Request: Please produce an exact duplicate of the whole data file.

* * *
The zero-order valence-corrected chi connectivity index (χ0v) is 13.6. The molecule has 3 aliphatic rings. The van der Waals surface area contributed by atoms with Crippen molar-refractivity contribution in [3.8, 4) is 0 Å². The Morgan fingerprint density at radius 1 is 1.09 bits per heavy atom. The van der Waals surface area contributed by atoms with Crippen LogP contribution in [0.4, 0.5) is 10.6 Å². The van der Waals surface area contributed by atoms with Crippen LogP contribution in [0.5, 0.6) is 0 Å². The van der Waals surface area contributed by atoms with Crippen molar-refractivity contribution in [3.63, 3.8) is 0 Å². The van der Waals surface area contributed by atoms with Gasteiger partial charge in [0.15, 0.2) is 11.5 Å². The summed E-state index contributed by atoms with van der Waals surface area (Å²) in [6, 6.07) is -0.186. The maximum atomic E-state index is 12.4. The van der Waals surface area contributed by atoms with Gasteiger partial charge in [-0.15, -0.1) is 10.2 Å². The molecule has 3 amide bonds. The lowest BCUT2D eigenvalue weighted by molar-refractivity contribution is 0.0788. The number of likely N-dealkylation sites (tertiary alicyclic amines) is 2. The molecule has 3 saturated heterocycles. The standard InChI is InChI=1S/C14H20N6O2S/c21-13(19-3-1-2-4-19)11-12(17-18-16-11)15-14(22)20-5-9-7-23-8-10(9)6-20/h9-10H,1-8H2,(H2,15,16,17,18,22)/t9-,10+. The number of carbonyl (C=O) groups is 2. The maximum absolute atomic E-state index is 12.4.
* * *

The zero-order valence-corrected chi connectivity index (χ0v) is 13.6. The molecule has 3 aliphatic rings. The van der Waals surface area contributed by atoms with Crippen molar-refractivity contribution in [3.8, 4) is 0 Å². The Morgan fingerprint density at radius 1 is 1.09 bits per heavy atom. The van der Waals surface area contributed by atoms with Crippen LogP contribution in [0.4, 0.5) is 10.6 Å². The van der Waals surface area contributed by atoms with Crippen LogP contribution in [0.5, 0.6) is 0 Å². The van der Waals surface area contributed by atoms with Crippen molar-refractivity contribution in [3.63, 3.8) is 0 Å². The van der Waals surface area contributed by atoms with Gasteiger partial charge in [0.15, 0.2) is 11.5 Å². The summed E-state index contributed by atoms with van der Waals surface area (Å²) in [6, 6.07) is -0.186. The maximum atomic E-state index is 12.4. The van der Waals surface area contributed by atoms with Gasteiger partial charge in [-0.15, -0.1) is 10.2 Å². The molecule has 3 amide bonds. The lowest BCUT2D eigenvalue weighted by molar-refractivity contribution is 0.0788. The number of likely N-dealkylation sites (tertiary alicyclic amines) is 2. The molecule has 3 saturated heterocycles. The standard InChI is InChI=1S/C14H20N6O2S/c21-13(19-3-1-2-4-19)11-12(17-18-16-11)15-14(22)20-5-9-7-23-8-10(9)6-20/h9-10H,1-8H2,(H2,15,16,17,18,22)/t9-,10+. The number of carbonyl (C=O) groups is 2. The maximum absolute atomic E-state index is 12.4.